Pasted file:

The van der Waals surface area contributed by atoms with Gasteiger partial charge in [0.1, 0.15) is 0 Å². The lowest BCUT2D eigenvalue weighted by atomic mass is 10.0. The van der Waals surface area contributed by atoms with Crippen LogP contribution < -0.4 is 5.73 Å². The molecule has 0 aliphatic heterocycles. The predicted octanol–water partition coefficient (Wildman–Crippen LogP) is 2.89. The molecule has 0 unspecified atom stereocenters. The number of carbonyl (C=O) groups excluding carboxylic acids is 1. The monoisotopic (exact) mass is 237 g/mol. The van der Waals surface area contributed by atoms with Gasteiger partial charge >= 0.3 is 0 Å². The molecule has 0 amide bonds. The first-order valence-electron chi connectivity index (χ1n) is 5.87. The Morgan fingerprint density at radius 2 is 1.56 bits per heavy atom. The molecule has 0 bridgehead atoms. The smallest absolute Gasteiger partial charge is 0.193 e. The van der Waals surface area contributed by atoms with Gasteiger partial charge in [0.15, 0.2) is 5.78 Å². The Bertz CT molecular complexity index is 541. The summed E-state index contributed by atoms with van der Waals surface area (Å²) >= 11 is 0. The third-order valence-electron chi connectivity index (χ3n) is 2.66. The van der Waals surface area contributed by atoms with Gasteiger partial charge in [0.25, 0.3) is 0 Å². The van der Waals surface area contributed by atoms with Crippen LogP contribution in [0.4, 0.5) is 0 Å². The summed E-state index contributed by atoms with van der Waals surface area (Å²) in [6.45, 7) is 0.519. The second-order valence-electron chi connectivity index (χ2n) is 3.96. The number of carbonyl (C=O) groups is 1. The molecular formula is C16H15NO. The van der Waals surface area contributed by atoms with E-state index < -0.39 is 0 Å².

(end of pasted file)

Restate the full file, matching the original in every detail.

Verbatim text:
The van der Waals surface area contributed by atoms with Gasteiger partial charge in [0.1, 0.15) is 0 Å². The lowest BCUT2D eigenvalue weighted by atomic mass is 10.0. The van der Waals surface area contributed by atoms with Crippen LogP contribution < -0.4 is 5.73 Å². The molecule has 0 aliphatic heterocycles. The predicted octanol–water partition coefficient (Wildman–Crippen LogP) is 2.89. The molecule has 0 unspecified atom stereocenters. The number of carbonyl (C=O) groups excluding carboxylic acids is 1. The monoisotopic (exact) mass is 237 g/mol. The van der Waals surface area contributed by atoms with Gasteiger partial charge >= 0.3 is 0 Å². The molecule has 0 amide bonds. The first-order valence-electron chi connectivity index (χ1n) is 5.87. The Morgan fingerprint density at radius 2 is 1.56 bits per heavy atom. The molecule has 0 bridgehead atoms. The smallest absolute Gasteiger partial charge is 0.193 e. The van der Waals surface area contributed by atoms with Gasteiger partial charge in [0.15, 0.2) is 5.78 Å². The Bertz CT molecular complexity index is 541. The summed E-state index contributed by atoms with van der Waals surface area (Å²) >= 11 is 0. The third-order valence-electron chi connectivity index (χ3n) is 2.66. The van der Waals surface area contributed by atoms with Gasteiger partial charge in [0.25, 0.3) is 0 Å². The van der Waals surface area contributed by atoms with Crippen LogP contribution in [0.4, 0.5) is 0 Å². The summed E-state index contributed by atoms with van der Waals surface area (Å²) in [6.45, 7) is 0.519. The second-order valence-electron chi connectivity index (χ2n) is 3.96. The number of carbonyl (C=O) groups is 1. The molecular formula is C16H15NO. The van der Waals surface area contributed by atoms with E-state index < -0.39 is 0 Å².